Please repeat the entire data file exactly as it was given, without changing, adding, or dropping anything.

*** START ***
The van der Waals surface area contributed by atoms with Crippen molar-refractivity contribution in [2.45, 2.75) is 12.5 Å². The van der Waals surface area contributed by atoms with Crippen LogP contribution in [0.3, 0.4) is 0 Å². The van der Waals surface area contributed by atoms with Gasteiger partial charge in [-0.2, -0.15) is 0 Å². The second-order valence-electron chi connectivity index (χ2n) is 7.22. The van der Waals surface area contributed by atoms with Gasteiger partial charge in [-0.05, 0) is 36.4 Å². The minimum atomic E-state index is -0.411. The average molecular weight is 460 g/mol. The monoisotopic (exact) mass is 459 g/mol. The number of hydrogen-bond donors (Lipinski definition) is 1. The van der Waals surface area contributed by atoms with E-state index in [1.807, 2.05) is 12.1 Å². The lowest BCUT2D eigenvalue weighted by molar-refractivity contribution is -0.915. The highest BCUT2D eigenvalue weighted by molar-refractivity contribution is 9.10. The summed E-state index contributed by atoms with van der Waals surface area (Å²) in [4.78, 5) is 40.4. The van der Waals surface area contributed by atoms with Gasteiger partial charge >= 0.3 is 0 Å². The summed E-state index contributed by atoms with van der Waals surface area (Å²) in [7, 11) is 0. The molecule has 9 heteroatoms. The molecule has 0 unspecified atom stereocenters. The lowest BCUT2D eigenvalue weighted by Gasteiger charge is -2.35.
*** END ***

The van der Waals surface area contributed by atoms with Crippen molar-refractivity contribution in [2.45, 2.75) is 12.5 Å². The van der Waals surface area contributed by atoms with Crippen LogP contribution in [0.3, 0.4) is 0 Å². The van der Waals surface area contributed by atoms with Gasteiger partial charge in [-0.2, -0.15) is 0 Å². The second-order valence-electron chi connectivity index (χ2n) is 7.22. The van der Waals surface area contributed by atoms with Gasteiger partial charge in [-0.05, 0) is 36.4 Å². The minimum atomic E-state index is -0.411. The average molecular weight is 460 g/mol. The monoisotopic (exact) mass is 459 g/mol. The number of hydrogen-bond donors (Lipinski definition) is 1. The van der Waals surface area contributed by atoms with E-state index in [1.807, 2.05) is 12.1 Å². The lowest BCUT2D eigenvalue weighted by molar-refractivity contribution is -0.915. The highest BCUT2D eigenvalue weighted by molar-refractivity contribution is 9.10. The summed E-state index contributed by atoms with van der Waals surface area (Å²) in [4.78, 5) is 40.4. The van der Waals surface area contributed by atoms with Gasteiger partial charge >= 0.3 is 0 Å². The summed E-state index contributed by atoms with van der Waals surface area (Å²) in [7, 11) is 0. The molecule has 9 heteroatoms. The molecule has 0 unspecified atom stereocenters. The lowest BCUT2D eigenvalue weighted by Gasteiger charge is -2.35.